All rights of an international character involve international responsibility. But other consequences such as the taking of countermeasures are not automatic legal consequences of a breach: It results from the general legal personality of every State under international law, and from the fact that States are the principal bearers of international obligations see also States, Fundamental Rights and Duties.
Examples of such exceptions are the right of protection of an alien seaman on a ship flying the flag of the protecting State, an alien in the service of the armed forces of a claimant State, and stateless person or refuge who at the dates of the injury and presentation of the claim is lawfully and habitually resident in that state.
The situation is further complicated by the fact that the customary international law of state responsibility is to be understood as constituting a set of default rules, and that, in application of the lex specialis principle, in general states are free to agree that different rules should apply to specific obligations in force between them as regards, inter alia, attribution of conduct, when an obligation is breached, the content of any responsibility that arises, and questions of invocation.
This corresponds to SRA Fee notices being mailed in As a result, any attempt to cover even a majority of the most important issues that could potentially arise under the law of state responsibility is a daunting task.
Articles indirectly acknowledges in a savings clause also that states may owe secondary obligations to non-state actors such as individuals or international organisations. In particular there is no separate requirement of fault or wrongful intent for an internationally wrongful act to be held to exist.
Prior to final adoption of the Articles, a number of works aimed to provide more or less complete overviews of the law of state responsibility, although none of them are complete; for instance, Brownlie was the first part of a planned two-volume treatment of the law of state responsibility, with the unpublished second volume to follow covering circumstances precluding wrongfulness and countermeasures and questions of standing.
Nor do the Draft Articles specify any requirement of injury, damage, or harm to another State for responsibility to arise.
Gaetano Arangio-Ruizspecial rapporteur fromhelped clarify the consequences of breaches of international obligations. For more information or to contact an Oxford Sales Representative click here. The draft articles of thus consisted of three tranches, Part One, adopted in the period to under Ago, a few articles in Part Two Chapter I adopted in the period to under Riphagen, and the residue dealing with reparationscountermeasuresthe consequences of international crimes, and dispute settlement, adopted in the period to under Arangio-Ruiz.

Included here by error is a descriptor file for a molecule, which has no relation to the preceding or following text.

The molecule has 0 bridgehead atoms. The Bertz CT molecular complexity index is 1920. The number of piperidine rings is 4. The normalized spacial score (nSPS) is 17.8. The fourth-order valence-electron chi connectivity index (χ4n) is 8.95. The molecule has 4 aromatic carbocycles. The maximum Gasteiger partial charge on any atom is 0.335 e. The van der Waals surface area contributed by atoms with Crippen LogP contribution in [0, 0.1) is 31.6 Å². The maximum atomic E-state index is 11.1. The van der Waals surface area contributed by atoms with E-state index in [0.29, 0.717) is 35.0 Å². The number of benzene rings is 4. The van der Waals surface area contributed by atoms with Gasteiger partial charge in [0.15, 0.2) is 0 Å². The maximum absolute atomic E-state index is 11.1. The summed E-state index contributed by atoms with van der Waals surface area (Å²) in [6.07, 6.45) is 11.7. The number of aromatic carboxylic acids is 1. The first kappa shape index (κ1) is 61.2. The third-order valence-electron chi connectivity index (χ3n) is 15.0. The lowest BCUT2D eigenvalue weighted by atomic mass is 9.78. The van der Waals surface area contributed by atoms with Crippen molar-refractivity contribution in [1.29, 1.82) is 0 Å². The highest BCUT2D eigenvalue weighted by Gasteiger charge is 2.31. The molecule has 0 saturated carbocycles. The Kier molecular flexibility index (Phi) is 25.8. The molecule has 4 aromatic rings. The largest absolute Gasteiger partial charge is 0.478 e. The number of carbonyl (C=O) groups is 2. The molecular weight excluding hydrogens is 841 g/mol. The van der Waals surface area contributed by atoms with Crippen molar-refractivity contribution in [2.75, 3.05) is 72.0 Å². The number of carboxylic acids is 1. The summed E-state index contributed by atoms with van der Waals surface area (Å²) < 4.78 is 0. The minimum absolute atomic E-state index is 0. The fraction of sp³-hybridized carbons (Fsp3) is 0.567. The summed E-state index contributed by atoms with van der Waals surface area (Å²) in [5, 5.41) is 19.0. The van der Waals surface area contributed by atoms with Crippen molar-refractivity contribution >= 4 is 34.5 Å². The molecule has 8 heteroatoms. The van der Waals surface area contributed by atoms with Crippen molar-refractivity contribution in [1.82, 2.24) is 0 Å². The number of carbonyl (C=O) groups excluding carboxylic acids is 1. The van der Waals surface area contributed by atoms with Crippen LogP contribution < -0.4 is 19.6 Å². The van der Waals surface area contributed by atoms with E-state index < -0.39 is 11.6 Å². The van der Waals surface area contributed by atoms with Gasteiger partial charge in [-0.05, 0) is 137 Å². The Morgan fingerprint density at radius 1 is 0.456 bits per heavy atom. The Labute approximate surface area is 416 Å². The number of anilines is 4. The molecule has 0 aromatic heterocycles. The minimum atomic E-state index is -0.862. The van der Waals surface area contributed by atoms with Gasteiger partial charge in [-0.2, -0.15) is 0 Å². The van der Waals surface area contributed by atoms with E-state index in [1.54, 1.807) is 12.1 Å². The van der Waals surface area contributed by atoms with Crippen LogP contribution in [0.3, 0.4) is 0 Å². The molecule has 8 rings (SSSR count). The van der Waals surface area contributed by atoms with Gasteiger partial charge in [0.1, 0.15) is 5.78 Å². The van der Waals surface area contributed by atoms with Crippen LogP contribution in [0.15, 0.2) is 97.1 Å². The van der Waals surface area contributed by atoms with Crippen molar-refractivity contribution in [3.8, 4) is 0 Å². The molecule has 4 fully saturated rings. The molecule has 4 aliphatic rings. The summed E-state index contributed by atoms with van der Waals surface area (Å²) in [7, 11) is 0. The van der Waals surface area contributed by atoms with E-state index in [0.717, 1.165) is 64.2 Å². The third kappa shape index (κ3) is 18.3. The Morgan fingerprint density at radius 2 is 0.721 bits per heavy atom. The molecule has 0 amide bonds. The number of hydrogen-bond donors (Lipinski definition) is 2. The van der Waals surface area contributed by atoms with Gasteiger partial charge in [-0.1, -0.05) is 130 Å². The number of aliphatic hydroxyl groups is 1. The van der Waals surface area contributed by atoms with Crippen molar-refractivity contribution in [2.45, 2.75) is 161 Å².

Cessation of the Wrongful Act The first legal consequence of State responsibility under International law is that the wrongdoing State is obliged to cease the wrongful act, if it is continuing, and to offer appropriate assurances and guarantees on non- repetition.
There was no reconsideration of earlier articles at any point, so problems of co-ordination existed between the three groups for a table showing the evolution of the first reading text see Crawford  There was no reconsideration of earlier articles at any point, so problems of co-ordination existed between the three groups for a table showing the evolution of the first reading text see Crawford  It took nearly 45 years, more than thirty reports, and extensive work by five Special Rapporteurs in order for the International Law Commission to reach agreement on the final text of the Draft Articles as a whole, with commentaries.
State Responsibility in International Law. This has become an increasingly significant contemporary issue, as non-state actors such as Al Qaedamultinational corporationsand non-governmental organisations play greater international roles, and as governments privatise some traditional functions.
Any State other than an injured State is entitled to invoke the responsibility of another State in accordance with paragraph 2 if: The obligation breached is owed to a group of States including that State.
CAL FIRE has a legal responsibility to provide fire protection on all State Responsibility Area (SRA) lands, which are defined based on land ownership, population density and land use.
For example, CAL FIRE does not have responsibility for densely populated areas, agricultural lands, or lands administered by the federal government. Moreover just as the law of State treaties is applied by analogy to the treaties of other international persons (see also Vienna Convention on the Law of Treaties  [‘VCLT’]), so State responsibility provides the frame of reference for considering other forms of international responsibility, in particular the responsibility of international.
The Scope of State Responsibility. 1 State responsibility is a cardinal institution of international law. It results from the general legal personality of every State under international law, and from the fact that States are the principal bearers of international obligations (see.
This volume, published soon after the final adoption of the ILC Articles incollects a number of scholarly articles on particular issues of the law of state responsibility, including historical evolution, the general theory of international responsibility, state crimes, and responsibility for injuries to aliens.
on the secondary rules of State responsibility: that is to say, the general conditions under international law for the State to be considered responsible for wrongful actions or omissions, and the legal consequences which flow there-from. The articles do not attempt to define the content of.State responsibility